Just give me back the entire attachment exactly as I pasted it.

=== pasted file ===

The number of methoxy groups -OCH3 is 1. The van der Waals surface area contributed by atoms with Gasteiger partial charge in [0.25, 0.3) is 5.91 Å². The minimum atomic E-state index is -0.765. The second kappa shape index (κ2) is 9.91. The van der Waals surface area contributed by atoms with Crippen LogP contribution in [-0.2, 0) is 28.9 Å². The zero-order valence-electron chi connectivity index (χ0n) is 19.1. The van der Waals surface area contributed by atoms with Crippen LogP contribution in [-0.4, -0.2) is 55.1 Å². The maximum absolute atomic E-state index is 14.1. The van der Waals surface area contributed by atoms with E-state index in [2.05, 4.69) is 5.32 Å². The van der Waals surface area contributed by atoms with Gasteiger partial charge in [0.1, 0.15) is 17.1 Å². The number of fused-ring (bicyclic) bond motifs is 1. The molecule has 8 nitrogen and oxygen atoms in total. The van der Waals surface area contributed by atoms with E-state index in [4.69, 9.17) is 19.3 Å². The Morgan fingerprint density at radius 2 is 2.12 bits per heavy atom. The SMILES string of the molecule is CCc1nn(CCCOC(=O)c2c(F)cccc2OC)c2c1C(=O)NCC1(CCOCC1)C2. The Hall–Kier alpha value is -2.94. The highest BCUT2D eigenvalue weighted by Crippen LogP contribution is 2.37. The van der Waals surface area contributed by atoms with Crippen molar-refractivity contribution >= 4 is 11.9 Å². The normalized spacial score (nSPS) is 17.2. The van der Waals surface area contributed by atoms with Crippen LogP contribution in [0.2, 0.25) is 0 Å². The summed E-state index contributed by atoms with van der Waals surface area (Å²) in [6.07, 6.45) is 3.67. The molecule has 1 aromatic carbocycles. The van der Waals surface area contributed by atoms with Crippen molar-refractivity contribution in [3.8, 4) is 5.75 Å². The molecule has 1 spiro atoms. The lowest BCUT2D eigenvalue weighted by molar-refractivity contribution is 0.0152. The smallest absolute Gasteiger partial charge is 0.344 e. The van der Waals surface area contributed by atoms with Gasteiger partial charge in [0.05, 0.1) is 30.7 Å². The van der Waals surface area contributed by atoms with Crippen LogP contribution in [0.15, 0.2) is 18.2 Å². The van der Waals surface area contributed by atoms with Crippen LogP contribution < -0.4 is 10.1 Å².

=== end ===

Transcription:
The number of methoxy groups -OCH3 is 1. The van der Waals surface area contributed by atoms with Gasteiger partial charge in [0.25, 0.3) is 5.91 Å². The minimum atomic E-state index is -0.765. The second kappa shape index (κ2) is 9.91. The van der Waals surface area contributed by atoms with Crippen LogP contribution in [-0.2, 0) is 28.9 Å². The zero-order valence-electron chi connectivity index (χ0n) is 19.1. The van der Waals surface area contributed by atoms with Crippen LogP contribution in [-0.4, -0.2) is 55.1 Å². The maximum absolute atomic E-state index is 14.1. The van der Waals surface area contributed by atoms with E-state index in [2.05, 4.69) is 5.32 Å². The van der Waals surface area contributed by atoms with Gasteiger partial charge in [0.1, 0.15) is 17.1 Å². The number of fused-ring (bicyclic) bond motifs is 1. The molecule has 8 nitrogen and oxygen atoms in total. The van der Waals surface area contributed by atoms with E-state index in [4.69, 9.17) is 19.3 Å². The Morgan fingerprint density at radius 2 is 2.12 bits per heavy atom. The SMILES string of the molecule is CCc1nn(CCCOC(=O)c2c(F)cccc2OC)c2c1C(=O)NCC1(CCOCC1)C2. The Hall–Kier alpha value is -2.94. The highest BCUT2D eigenvalue weighted by Crippen LogP contribution is 2.37. The van der Waals surface area contributed by atoms with Crippen molar-refractivity contribution >= 4 is 11.9 Å². The normalized spacial score (nSPS) is 17.2. The van der Waals surface area contributed by atoms with Crippen LogP contribution in [0.2, 0.25) is 0 Å². The summed E-state index contributed by atoms with van der Waals surface area (Å²) in [6.07, 6.45) is 3.67. The molecule has 1 aromatic carbocycles. The van der Waals surface area contributed by atoms with Crippen molar-refractivity contribution in [3.8, 4) is 5.75 Å². The molecule has 1 spiro atoms. The lowest BCUT2D eigenvalue weighted by molar-refractivity contribution is 0.0152. The smallest absolute Gasteiger partial charge is 0.344 e. The van der Waals surface area contributed by atoms with Gasteiger partial charge in [0.05, 0.1) is 30.7 Å². The van der Waals surface area contributed by atoms with Crippen LogP contribution in [0.15, 0.2) is 18.2 Å². The van der Waals surface area contributed by atoms with Crippen LogP contribution < -0.4 is 10.1 Å².